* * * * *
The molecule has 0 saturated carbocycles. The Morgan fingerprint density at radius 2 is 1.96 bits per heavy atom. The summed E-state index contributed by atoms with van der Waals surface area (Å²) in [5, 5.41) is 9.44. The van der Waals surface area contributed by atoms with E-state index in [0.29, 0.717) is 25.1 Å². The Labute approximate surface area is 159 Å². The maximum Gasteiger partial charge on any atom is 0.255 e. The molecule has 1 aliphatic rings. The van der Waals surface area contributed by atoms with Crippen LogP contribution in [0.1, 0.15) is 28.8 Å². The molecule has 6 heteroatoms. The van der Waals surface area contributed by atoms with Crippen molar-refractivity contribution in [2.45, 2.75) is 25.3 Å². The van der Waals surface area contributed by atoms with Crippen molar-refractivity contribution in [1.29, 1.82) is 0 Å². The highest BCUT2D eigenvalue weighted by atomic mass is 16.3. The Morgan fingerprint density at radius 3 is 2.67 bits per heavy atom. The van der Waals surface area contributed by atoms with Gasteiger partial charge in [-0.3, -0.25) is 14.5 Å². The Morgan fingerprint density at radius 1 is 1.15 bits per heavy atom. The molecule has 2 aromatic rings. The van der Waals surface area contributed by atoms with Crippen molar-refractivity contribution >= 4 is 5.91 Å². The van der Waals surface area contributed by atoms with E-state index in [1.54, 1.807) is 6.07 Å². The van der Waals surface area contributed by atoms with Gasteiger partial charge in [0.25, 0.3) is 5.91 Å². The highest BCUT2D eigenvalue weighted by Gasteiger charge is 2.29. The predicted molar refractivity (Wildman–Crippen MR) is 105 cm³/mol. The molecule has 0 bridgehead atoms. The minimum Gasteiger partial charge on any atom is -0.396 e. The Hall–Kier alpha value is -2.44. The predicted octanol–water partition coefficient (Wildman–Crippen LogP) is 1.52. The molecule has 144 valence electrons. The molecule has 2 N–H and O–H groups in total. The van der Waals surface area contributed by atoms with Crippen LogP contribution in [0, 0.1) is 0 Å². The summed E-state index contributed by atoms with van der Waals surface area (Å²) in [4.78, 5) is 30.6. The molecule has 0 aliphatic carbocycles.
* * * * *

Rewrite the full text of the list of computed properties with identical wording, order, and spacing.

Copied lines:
The molecule has 0 saturated carbocycles. The Morgan fingerprint density at radius 2 is 1.96 bits per heavy atom. The summed E-state index contributed by atoms with van der Waals surface area (Å²) in [5, 5.41) is 9.44. The van der Waals surface area contributed by atoms with E-state index in [0.29, 0.717) is 25.1 Å². The Labute approximate surface area is 159 Å². The maximum Gasteiger partial charge on any atom is 0.255 e. The molecule has 1 aliphatic rings. The van der Waals surface area contributed by atoms with Crippen LogP contribution in [0.1, 0.15) is 28.8 Å². The molecule has 6 heteroatoms. The van der Waals surface area contributed by atoms with Crippen molar-refractivity contribution in [2.45, 2.75) is 25.3 Å². The van der Waals surface area contributed by atoms with Crippen molar-refractivity contribution in [1.29, 1.82) is 0 Å². The highest BCUT2D eigenvalue weighted by atomic mass is 16.3. The Morgan fingerprint density at radius 3 is 2.67 bits per heavy atom. The van der Waals surface area contributed by atoms with Gasteiger partial charge in [-0.3, -0.25) is 14.5 Å². The Morgan fingerprint density at radius 1 is 1.15 bits per heavy atom. The molecule has 2 aromatic rings. The van der Waals surface area contributed by atoms with Crippen molar-refractivity contribution >= 4 is 5.91 Å². The van der Waals surface area contributed by atoms with E-state index in [1.54, 1.807) is 6.07 Å². The van der Waals surface area contributed by atoms with Gasteiger partial charge in [0.25, 0.3) is 5.91 Å². The highest BCUT2D eigenvalue weighted by Gasteiger charge is 2.29. The predicted molar refractivity (Wildman–Crippen MR) is 105 cm³/mol. The molecule has 0 bridgehead atoms. The minimum Gasteiger partial charge on any atom is -0.396 e. The Hall–Kier alpha value is -2.44. The predicted octanol–water partition coefficient (Wildman–Crippen LogP) is 1.52. The molecule has 144 valence electrons. The molecule has 2 N–H and O–H groups in total. The van der Waals surface area contributed by atoms with Crippen LogP contribution in [0, 0.1) is 0 Å². The summed E-state index contributed by atoms with van der Waals surface area (Å²) in [4.78, 5) is 30.6. The molecule has 0 aliphatic carbocycles.